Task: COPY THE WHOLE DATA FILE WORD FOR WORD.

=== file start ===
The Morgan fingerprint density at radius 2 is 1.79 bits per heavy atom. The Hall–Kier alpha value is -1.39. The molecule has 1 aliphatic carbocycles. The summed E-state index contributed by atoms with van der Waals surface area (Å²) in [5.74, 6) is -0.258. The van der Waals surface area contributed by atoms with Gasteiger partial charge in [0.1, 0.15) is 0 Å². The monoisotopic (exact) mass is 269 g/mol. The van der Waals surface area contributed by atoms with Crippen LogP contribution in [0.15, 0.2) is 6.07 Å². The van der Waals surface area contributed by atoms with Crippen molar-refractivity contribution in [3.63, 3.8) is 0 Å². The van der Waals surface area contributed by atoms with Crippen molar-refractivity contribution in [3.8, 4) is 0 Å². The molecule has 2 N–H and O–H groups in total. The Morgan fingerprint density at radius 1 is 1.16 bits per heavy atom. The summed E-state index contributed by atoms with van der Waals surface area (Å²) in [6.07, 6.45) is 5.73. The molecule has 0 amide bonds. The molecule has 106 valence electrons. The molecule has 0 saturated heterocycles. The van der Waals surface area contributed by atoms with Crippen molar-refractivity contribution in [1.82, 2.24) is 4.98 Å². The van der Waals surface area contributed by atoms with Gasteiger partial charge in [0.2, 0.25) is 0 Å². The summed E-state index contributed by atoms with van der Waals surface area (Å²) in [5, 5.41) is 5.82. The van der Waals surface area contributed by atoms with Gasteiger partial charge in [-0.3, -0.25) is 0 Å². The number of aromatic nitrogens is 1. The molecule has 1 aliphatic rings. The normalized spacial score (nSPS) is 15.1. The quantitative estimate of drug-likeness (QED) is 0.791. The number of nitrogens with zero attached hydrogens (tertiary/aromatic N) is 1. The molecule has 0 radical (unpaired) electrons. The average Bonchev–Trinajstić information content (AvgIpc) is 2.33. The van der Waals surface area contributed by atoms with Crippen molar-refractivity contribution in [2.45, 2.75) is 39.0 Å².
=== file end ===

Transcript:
The Morgan fingerprint density at radius 2 is 1.79 bits per heavy atom. The Hall–Kier alpha value is -1.39. The molecule has 1 aliphatic carbocycles. The summed E-state index contributed by atoms with van der Waals surface area (Å²) in [5.74, 6) is -0.258. The van der Waals surface area contributed by atoms with Gasteiger partial charge in [0.1, 0.15) is 0 Å². The monoisotopic (exact) mass is 269 g/mol. The van der Waals surface area contributed by atoms with Crippen LogP contribution in [0.15, 0.2) is 6.07 Å². The van der Waals surface area contributed by atoms with Crippen molar-refractivity contribution in [3.63, 3.8) is 0 Å². The van der Waals surface area contributed by atoms with Crippen molar-refractivity contribution in [3.8, 4) is 0 Å². The molecule has 2 N–H and O–H groups in total. The Morgan fingerprint density at radius 1 is 1.16 bits per heavy atom. The summed E-state index contributed by atoms with van der Waals surface area (Å²) in [6.07, 6.45) is 5.73. The molecule has 0 amide bonds. The molecule has 106 valence electrons. The molecule has 0 saturated heterocycles. The van der Waals surface area contributed by atoms with Crippen molar-refractivity contribution in [1.82, 2.24) is 4.98 Å². The van der Waals surface area contributed by atoms with Gasteiger partial charge in [0.2, 0.25) is 0 Å². The summed E-state index contributed by atoms with van der Waals surface area (Å²) in [5, 5.41) is 5.82. The van der Waals surface area contributed by atoms with Gasteiger partial charge in [-0.3, -0.25) is 0 Å². The number of aromatic nitrogens is 1. The molecule has 1 aliphatic rings. The normalized spacial score (nSPS) is 15.1. The quantitative estimate of drug-likeness (QED) is 0.791. The number of nitrogens with zero attached hydrogens (tertiary/aromatic N) is 1. The molecule has 0 radical (unpaired) electrons. The average Bonchev–Trinajstić information content (AvgIpc) is 2.33. The van der Waals surface area contributed by atoms with Crippen molar-refractivity contribution in [2.45, 2.75) is 39.0 Å².